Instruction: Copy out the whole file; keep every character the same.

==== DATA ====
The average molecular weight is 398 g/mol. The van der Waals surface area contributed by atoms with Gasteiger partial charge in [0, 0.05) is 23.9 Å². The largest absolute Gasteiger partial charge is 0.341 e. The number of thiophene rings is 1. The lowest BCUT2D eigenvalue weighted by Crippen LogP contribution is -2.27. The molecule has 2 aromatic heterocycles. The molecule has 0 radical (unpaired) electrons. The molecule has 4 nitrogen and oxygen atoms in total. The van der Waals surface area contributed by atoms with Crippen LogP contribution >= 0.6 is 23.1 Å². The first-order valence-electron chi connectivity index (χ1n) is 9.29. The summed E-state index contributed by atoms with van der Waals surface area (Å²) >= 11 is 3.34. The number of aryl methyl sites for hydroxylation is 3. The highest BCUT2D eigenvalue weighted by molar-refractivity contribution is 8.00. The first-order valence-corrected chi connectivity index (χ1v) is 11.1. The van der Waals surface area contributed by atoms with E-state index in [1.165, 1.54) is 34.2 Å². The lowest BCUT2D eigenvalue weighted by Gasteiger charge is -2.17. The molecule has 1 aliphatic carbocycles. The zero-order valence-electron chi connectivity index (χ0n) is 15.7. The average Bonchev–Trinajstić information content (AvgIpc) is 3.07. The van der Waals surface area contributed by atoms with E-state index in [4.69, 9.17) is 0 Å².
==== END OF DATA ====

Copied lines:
The average molecular weight is 398 g/mol. The van der Waals surface area contributed by atoms with Gasteiger partial charge in [0, 0.05) is 23.9 Å². The largest absolute Gasteiger partial charge is 0.341 e. The number of thiophene rings is 1. The lowest BCUT2D eigenvalue weighted by Crippen LogP contribution is -2.27. The molecule has 2 aromatic heterocycles. The molecule has 0 radical (unpaired) electrons. The molecule has 4 nitrogen and oxygen atoms in total. The van der Waals surface area contributed by atoms with Crippen LogP contribution >= 0.6 is 23.1 Å². The first-order valence-electron chi connectivity index (χ1n) is 9.29. The summed E-state index contributed by atoms with van der Waals surface area (Å²) >= 11 is 3.34. The number of aryl methyl sites for hydroxylation is 3. The highest BCUT2D eigenvalue weighted by molar-refractivity contribution is 8.00. The first-order valence-corrected chi connectivity index (χ1v) is 11.1. The van der Waals surface area contributed by atoms with E-state index in [1.165, 1.54) is 34.2 Å². The lowest BCUT2D eigenvalue weighted by Gasteiger charge is -2.17. The molecule has 1 aliphatic carbocycles. The zero-order valence-electron chi connectivity index (χ0n) is 15.7. The average Bonchev–Trinajstić information content (AvgIpc) is 3.07. The van der Waals surface area contributed by atoms with E-state index in [4.69, 9.17) is 0 Å².